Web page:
STEVE Phiri, CEO of Royal Bafokeng Platinum (RBPlat) tells of an irony following the firm’s decision in August last year to slow development of its Styldrift I project, a R10bn venture that will double the firm’s annual platinum group metal (PGM) production to about 600,000 PGM ounces.
Shortly after the announcement, the stock was quite heavily sold down – by about a third of its value over the course of the second half of 2015 – a turn of events that Phiri said could have been the result of a misunderstanding among shareholders who may have thought the firm was stopping the project, rather than timing it differently.
The irony is that even though investors recognise the importance of production discipline, especially in these shrivening days of the post supercycle era, they don’t want their companies to be the ones doing it.
“They thought we were stopping Styldrift or putting Styldrift under care and maintenance and oddly got scared,” said Phiri of some funds, adding however that some large institutions were supportive from the get-go.
“What I’m trying to say is that, in a way, it affected our share price because people said the model doesn’t work. They were saying: ‘I’ve invested in this company for growth and for value and now, if Styldrift is stopped, then it means the value has been destroyed,'” he said. Shares in RBPlat have since recovered from the beginning of the year to R49/share at the time of writing, an improvement of about 87%.
Phiri said the decision to slow Styldrift is now acknowledged to have been a right one. “I’m saving value by not producing these ounces into the market … but the market is beginning to understand it; they’re beginning to appreciate it,” he said.
Based on RBPlat’s economic assumptions for Styldrift the potential opportunity loss, with the rand basket price languishing around R17,500/oz, would have been significant. “If we started ramping up over five years at prices they then were, we would lose R7.5bn over a period of five years,” said Phiri.
Ultimately, this would have drained the balance sheet as RBPlat’s plan is to finance Styldrift’s capital expenditure with cash flow from its operating mine, Bafokeng Rasimone Platinum Mine (BRPM), bought from Anglo American Platinum in a black economic empowerment deal, as well as from ore mined as it developed Stydrift. BRPM produced 310,000 PGM oz in RBPlat’s 2015 financial year.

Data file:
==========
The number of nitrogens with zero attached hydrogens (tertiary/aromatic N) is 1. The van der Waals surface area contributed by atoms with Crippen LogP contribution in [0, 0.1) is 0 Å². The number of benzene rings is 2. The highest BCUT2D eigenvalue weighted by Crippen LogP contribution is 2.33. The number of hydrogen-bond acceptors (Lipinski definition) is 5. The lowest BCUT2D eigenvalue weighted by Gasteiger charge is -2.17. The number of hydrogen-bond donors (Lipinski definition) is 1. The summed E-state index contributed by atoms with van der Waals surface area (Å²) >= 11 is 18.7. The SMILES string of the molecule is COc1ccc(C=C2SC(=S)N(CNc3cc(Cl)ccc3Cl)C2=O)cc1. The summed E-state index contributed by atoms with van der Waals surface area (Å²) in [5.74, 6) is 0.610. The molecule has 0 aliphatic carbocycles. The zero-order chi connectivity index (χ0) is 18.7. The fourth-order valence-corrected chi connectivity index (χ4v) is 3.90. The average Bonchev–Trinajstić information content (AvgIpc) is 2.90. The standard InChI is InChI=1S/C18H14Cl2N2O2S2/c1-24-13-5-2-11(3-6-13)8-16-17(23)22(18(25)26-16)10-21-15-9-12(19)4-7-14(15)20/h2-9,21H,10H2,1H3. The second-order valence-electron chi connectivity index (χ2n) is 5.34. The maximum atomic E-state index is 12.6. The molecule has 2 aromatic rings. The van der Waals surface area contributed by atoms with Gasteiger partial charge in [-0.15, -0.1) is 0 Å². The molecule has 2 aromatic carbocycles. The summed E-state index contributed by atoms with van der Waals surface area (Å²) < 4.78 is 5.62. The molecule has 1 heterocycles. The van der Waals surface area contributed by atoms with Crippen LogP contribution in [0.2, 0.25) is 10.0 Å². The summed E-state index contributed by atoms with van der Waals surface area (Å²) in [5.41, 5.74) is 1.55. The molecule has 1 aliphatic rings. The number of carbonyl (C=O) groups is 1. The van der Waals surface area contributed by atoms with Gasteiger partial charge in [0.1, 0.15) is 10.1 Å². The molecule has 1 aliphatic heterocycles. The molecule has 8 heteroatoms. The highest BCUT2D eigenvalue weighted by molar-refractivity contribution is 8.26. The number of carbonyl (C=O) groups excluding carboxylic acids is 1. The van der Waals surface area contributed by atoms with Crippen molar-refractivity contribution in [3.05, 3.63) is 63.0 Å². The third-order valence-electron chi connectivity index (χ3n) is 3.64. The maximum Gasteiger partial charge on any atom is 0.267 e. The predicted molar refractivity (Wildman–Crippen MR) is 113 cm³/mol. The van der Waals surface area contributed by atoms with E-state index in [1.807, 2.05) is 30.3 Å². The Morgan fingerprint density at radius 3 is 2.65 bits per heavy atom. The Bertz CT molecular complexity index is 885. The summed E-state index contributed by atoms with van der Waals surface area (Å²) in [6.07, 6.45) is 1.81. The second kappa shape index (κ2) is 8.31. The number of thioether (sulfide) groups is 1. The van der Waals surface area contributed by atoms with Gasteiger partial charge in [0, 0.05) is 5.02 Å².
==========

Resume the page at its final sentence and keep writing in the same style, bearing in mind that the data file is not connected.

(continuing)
We said hold it, close the tap completely. Don’t leak money any more
“We were burning cash big time,” said Phiri. “We were no longer generating sufficient cash from BRPM that could enable us to pay for Styldrift so were were more or less burning R200m per month on Styldrift capex. It was a problem because we were draining the balance sheet.”
RBPlat reported a 57% decline in cash generated from operating activities, equal to R619m in its 2015 financial year compared to R1.4bn previously.
Cash and equivalents fell to R918m at the year-end stage from R1.9bn, a 50% year-on-year decline. The company is not indebted (and it has a R500m revolving credit facility) so it has liquidity, but the option of issuing shares for cash was a non-starter.
“We said hold it, close the tap completely,” said Phiri. “Don’t leak money any more.”
The current ramp up plan for Styldrift, which forecasts full production of about 300,000 PGM oz/year from 2020, now assumes that PGM prices will start to improve sustainably from about 2018 when the mine is producing about 100,000 PGM oz. But there’s flexibility in the planning to accelerate this, according to analysts.
“If metal prices increase earlier there is some flexibility to ramp up the project earlier,” said Gerard Engelbrecht, an analyst for Macquarie. Phiri’s view is, however, that making big changes to Styldrift’s ramp-up programme is not without its challenges.
“Switching the project on or off is quite difficult in terms of people and in terms of legal obligations that you commit to,” said Phiri. “Therefore, we must be quite sure that when we start ramping up, it’s the right time. Our projects are solely not based on speculation or hope but on the fundamentals.”
In the meantime, RBPlat is hoping to keep cash flow from BRPM on track. The weakening of the rand against the dollar, and the improvement in PGM pricing should see the company meet its R1bn capex bill this year without dipping into its credit facilities.
One threat to this, however, is the risk of safety problems described by Phiri as the firm’s most critical problem. Five fatalities were recorded by RBPlat during its previous financial year – a poor return on its safety initiatives that Phiri puts down to one factor: “Human error. All of them without fail was through human error.”
He thinks poor decision-making by supervisors is an industry-wide problem in South Africa. “You find a supervisor who knows the job but is unable to provide leadership. To say, when a situation is dangerous, to get the hell out of this panel,” said Phiri.
“He wants the members to vote instead of taking the leadersip and saying he doesn’t think it’s safe. What we’re saying now is rather err on the side of caution. If you think the area is unsafe, it probably is,” he said